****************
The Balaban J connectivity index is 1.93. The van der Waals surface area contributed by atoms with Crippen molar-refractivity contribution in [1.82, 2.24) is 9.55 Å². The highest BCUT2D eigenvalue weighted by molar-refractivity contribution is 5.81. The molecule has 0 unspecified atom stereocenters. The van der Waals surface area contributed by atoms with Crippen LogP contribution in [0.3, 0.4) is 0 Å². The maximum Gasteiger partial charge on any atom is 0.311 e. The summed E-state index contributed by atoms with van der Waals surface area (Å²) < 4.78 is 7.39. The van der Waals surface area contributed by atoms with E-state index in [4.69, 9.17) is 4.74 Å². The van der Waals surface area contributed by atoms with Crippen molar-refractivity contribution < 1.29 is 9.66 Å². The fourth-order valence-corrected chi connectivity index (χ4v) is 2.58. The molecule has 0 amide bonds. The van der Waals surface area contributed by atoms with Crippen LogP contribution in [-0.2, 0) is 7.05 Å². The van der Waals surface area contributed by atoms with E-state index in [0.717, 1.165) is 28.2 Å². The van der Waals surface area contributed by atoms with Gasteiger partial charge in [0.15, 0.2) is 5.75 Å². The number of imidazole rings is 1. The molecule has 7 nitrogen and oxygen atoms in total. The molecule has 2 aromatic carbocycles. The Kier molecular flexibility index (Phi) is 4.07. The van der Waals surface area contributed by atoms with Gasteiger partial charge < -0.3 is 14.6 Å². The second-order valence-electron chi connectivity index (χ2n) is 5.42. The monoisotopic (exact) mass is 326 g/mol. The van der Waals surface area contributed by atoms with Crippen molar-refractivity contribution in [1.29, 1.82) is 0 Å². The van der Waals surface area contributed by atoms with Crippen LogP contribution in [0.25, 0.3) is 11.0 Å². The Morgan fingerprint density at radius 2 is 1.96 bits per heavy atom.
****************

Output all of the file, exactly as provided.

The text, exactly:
The Balaban J connectivity index is 1.93. The van der Waals surface area contributed by atoms with Crippen molar-refractivity contribution in [1.82, 2.24) is 9.55 Å². The highest BCUT2D eigenvalue weighted by molar-refractivity contribution is 5.81. The molecule has 0 unspecified atom stereocenters. The van der Waals surface area contributed by atoms with Crippen LogP contribution in [0.3, 0.4) is 0 Å². The maximum Gasteiger partial charge on any atom is 0.311 e. The summed E-state index contributed by atoms with van der Waals surface area (Å²) < 4.78 is 7.39. The van der Waals surface area contributed by atoms with E-state index in [4.69, 9.17) is 4.74 Å². The van der Waals surface area contributed by atoms with Crippen molar-refractivity contribution < 1.29 is 9.66 Å². The fourth-order valence-corrected chi connectivity index (χ4v) is 2.58. The molecule has 0 amide bonds. The van der Waals surface area contributed by atoms with Crippen LogP contribution in [-0.2, 0) is 7.05 Å². The van der Waals surface area contributed by atoms with E-state index in [0.717, 1.165) is 28.2 Å². The van der Waals surface area contributed by atoms with Gasteiger partial charge in [0.15, 0.2) is 5.75 Å². The number of imidazole rings is 1. The molecule has 7 nitrogen and oxygen atoms in total. The molecule has 2 aromatic carbocycles. The Kier molecular flexibility index (Phi) is 4.07. The van der Waals surface area contributed by atoms with Gasteiger partial charge < -0.3 is 14.6 Å². The second-order valence-electron chi connectivity index (χ2n) is 5.42. The monoisotopic (exact) mass is 326 g/mol. The van der Waals surface area contributed by atoms with Crippen molar-refractivity contribution in [1.29, 1.82) is 0 Å². The van der Waals surface area contributed by atoms with Crippen LogP contribution in [0.25, 0.3) is 11.0 Å². The Morgan fingerprint density at radius 2 is 1.96 bits per heavy atom.